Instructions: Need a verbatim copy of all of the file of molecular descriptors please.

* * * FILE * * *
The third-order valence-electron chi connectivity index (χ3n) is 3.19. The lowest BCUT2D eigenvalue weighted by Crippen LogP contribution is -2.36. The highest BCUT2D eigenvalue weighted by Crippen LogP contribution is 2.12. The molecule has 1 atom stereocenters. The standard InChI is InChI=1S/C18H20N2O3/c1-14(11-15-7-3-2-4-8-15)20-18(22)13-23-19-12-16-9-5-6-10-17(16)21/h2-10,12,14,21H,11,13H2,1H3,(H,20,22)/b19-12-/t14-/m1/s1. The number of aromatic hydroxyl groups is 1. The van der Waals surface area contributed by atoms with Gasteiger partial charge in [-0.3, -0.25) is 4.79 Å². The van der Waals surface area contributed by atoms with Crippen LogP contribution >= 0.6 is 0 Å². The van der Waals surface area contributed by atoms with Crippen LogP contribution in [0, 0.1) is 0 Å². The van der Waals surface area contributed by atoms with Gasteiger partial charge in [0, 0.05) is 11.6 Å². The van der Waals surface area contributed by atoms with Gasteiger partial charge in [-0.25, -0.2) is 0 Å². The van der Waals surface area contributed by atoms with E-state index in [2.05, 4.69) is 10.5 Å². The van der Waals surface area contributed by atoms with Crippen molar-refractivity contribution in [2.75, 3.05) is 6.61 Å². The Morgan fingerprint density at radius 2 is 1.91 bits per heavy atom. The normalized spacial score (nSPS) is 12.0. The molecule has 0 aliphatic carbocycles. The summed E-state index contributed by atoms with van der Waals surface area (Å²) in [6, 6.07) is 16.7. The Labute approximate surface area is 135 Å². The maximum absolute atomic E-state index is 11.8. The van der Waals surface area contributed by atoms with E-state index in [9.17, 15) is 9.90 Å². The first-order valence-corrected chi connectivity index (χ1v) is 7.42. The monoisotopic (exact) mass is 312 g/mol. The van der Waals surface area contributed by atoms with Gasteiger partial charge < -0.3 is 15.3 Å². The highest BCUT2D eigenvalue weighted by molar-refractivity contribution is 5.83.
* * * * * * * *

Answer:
The third-order valence-electron chi connectivity index (χ3n) is 3.19. The lowest BCUT2D eigenvalue weighted by Crippen LogP contribution is -2.36. The highest BCUT2D eigenvalue weighted by Crippen LogP contribution is 2.12. The molecule has 1 atom stereocenters. The standard InChI is InChI=1S/C18H20N2O3/c1-14(11-15-7-3-2-4-8-15)20-18(22)13-23-19-12-16-9-5-6-10-17(16)21/h2-10,12,14,21H,11,13H2,1H3,(H,20,22)/b19-12-/t14-/m1/s1. The number of aromatic hydroxyl groups is 1. The van der Waals surface area contributed by atoms with Gasteiger partial charge in [-0.3, -0.25) is 4.79 Å². The van der Waals surface area contributed by atoms with Crippen LogP contribution >= 0.6 is 0 Å². The van der Waals surface area contributed by atoms with Crippen LogP contribution in [0, 0.1) is 0 Å². The van der Waals surface area contributed by atoms with Gasteiger partial charge in [0, 0.05) is 11.6 Å². The van der Waals surface area contributed by atoms with Gasteiger partial charge in [-0.25, -0.2) is 0 Å². The van der Waals surface area contributed by atoms with E-state index in [2.05, 4.69) is 10.5 Å². The van der Waals surface area contributed by atoms with Crippen molar-refractivity contribution in [2.75, 3.05) is 6.61 Å². The Morgan fingerprint density at radius 2 is 1.91 bits per heavy atom. The normalized spacial score (nSPS) is 12.0. The molecule has 0 aliphatic carbocycles. The summed E-state index contributed by atoms with van der Waals surface area (Å²) in [6, 6.07) is 16.7. The Labute approximate surface area is 135 Å². The maximum absolute atomic E-state index is 11.8. The van der Waals surface area contributed by atoms with E-state index in [9.17, 15) is 9.90 Å². The first-order valence-corrected chi connectivity index (χ1v) is 7.42. The monoisotopic (exact) mass is 312 g/mol. The van der Waals surface area contributed by atoms with Gasteiger partial charge < -0.3 is 15.3 Å². The highest BCUT2D eigenvalue weighted by molar-refractivity contribution is 5.83.